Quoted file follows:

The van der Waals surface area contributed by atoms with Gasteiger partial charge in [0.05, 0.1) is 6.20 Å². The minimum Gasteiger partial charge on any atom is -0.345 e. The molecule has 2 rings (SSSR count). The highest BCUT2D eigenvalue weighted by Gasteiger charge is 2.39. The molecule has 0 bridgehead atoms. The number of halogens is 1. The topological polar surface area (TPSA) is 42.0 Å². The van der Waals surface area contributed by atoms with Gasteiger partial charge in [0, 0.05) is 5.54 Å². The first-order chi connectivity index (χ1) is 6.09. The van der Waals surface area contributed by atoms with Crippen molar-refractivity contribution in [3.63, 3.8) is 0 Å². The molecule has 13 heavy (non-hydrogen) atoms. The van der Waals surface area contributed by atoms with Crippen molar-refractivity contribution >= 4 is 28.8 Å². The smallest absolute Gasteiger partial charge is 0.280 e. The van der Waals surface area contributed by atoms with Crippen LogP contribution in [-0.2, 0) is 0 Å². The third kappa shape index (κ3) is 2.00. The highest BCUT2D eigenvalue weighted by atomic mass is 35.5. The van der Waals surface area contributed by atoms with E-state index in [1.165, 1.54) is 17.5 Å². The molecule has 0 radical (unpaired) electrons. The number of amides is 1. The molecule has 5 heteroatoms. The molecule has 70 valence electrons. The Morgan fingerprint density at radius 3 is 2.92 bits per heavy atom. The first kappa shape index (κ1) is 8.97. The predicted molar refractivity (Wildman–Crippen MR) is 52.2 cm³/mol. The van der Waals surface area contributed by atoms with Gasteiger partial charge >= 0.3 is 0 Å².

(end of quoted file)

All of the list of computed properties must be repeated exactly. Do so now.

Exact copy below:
The van der Waals surface area contributed by atoms with Gasteiger partial charge in [0.05, 0.1) is 6.20 Å². The minimum Gasteiger partial charge on any atom is -0.345 e. The molecule has 2 rings (SSSR count). The highest BCUT2D eigenvalue weighted by Gasteiger charge is 2.39. The molecule has 0 bridgehead atoms. The number of halogens is 1. The topological polar surface area (TPSA) is 42.0 Å². The van der Waals surface area contributed by atoms with Gasteiger partial charge in [0, 0.05) is 5.54 Å². The first-order chi connectivity index (χ1) is 6.09. The van der Waals surface area contributed by atoms with Crippen molar-refractivity contribution in [3.63, 3.8) is 0 Å². The molecule has 13 heavy (non-hydrogen) atoms. The van der Waals surface area contributed by atoms with Crippen molar-refractivity contribution >= 4 is 28.8 Å². The smallest absolute Gasteiger partial charge is 0.280 e. The van der Waals surface area contributed by atoms with Crippen LogP contribution in [-0.2, 0) is 0 Å². The third kappa shape index (κ3) is 2.00. The highest BCUT2D eigenvalue weighted by atomic mass is 35.5. The van der Waals surface area contributed by atoms with E-state index in [1.165, 1.54) is 17.5 Å². The molecule has 0 radical (unpaired) electrons. The number of amides is 1. The molecule has 5 heteroatoms. The molecule has 70 valence electrons. The Morgan fingerprint density at radius 3 is 2.92 bits per heavy atom. The first kappa shape index (κ1) is 8.97. The predicted molar refractivity (Wildman–Crippen MR) is 52.2 cm³/mol. The van der Waals surface area contributed by atoms with Gasteiger partial charge >= 0.3 is 0 Å².